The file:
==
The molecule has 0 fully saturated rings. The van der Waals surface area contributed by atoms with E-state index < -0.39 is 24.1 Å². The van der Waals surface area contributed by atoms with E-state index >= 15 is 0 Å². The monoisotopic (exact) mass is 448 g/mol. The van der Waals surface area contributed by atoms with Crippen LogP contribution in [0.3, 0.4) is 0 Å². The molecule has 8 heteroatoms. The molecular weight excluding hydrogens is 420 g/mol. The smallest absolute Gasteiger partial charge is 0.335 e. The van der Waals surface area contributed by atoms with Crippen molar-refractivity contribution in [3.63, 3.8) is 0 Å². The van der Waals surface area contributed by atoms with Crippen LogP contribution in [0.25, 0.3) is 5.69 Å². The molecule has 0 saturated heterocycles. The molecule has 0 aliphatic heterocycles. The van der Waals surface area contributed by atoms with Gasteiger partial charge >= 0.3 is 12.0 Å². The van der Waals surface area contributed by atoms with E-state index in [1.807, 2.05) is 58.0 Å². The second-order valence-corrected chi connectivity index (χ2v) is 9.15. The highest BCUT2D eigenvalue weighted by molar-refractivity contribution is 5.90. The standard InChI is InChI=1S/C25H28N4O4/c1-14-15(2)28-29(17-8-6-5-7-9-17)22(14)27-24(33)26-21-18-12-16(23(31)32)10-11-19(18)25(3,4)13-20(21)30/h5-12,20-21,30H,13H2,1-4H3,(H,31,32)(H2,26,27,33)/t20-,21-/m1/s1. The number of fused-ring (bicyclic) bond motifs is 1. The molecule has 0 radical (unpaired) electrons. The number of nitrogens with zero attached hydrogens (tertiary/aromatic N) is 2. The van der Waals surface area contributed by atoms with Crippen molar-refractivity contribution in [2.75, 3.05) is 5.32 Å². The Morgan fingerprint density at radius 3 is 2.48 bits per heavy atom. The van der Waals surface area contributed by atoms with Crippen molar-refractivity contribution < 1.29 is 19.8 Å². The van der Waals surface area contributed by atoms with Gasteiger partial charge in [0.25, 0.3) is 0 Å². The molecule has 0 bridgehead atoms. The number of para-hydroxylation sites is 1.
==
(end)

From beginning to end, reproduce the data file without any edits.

The molecule has 0 fully saturated rings. The van der Waals surface area contributed by atoms with E-state index < -0.39 is 24.1 Å². The van der Waals surface area contributed by atoms with E-state index >= 15 is 0 Å². The monoisotopic (exact) mass is 448 g/mol. The van der Waals surface area contributed by atoms with Crippen LogP contribution in [0.3, 0.4) is 0 Å². The molecule has 8 heteroatoms. The molecular weight excluding hydrogens is 420 g/mol. The smallest absolute Gasteiger partial charge is 0.335 e. The van der Waals surface area contributed by atoms with Crippen molar-refractivity contribution in [3.63, 3.8) is 0 Å². The van der Waals surface area contributed by atoms with Crippen LogP contribution in [0.25, 0.3) is 5.69 Å². The molecule has 0 saturated heterocycles. The molecule has 0 aliphatic heterocycles. The van der Waals surface area contributed by atoms with Gasteiger partial charge >= 0.3 is 12.0 Å². The van der Waals surface area contributed by atoms with E-state index in [1.807, 2.05) is 58.0 Å². The second-order valence-corrected chi connectivity index (χ2v) is 9.15. The highest BCUT2D eigenvalue weighted by molar-refractivity contribution is 5.90. The standard InChI is InChI=1S/C25H28N4O4/c1-14-15(2)28-29(17-8-6-5-7-9-17)22(14)27-24(33)26-21-18-12-16(23(31)32)10-11-19(18)25(3,4)13-20(21)30/h5-12,20-21,30H,13H2,1-4H3,(H,31,32)(H2,26,27,33)/t20-,21-/m1/s1. The number of fused-ring (bicyclic) bond motifs is 1. The molecule has 0 radical (unpaired) electrons. The number of nitrogens with zero attached hydrogens (tertiary/aromatic N) is 2. The van der Waals surface area contributed by atoms with Crippen molar-refractivity contribution in [2.75, 3.05) is 5.32 Å². The Morgan fingerprint density at radius 3 is 2.48 bits per heavy atom. The van der Waals surface area contributed by atoms with Crippen molar-refractivity contribution < 1.29 is 19.8 Å². The van der Waals surface area contributed by atoms with Gasteiger partial charge in [0.25, 0.3) is 0 Å². The molecule has 0 bridgehead atoms. The number of para-hydroxylation sites is 1.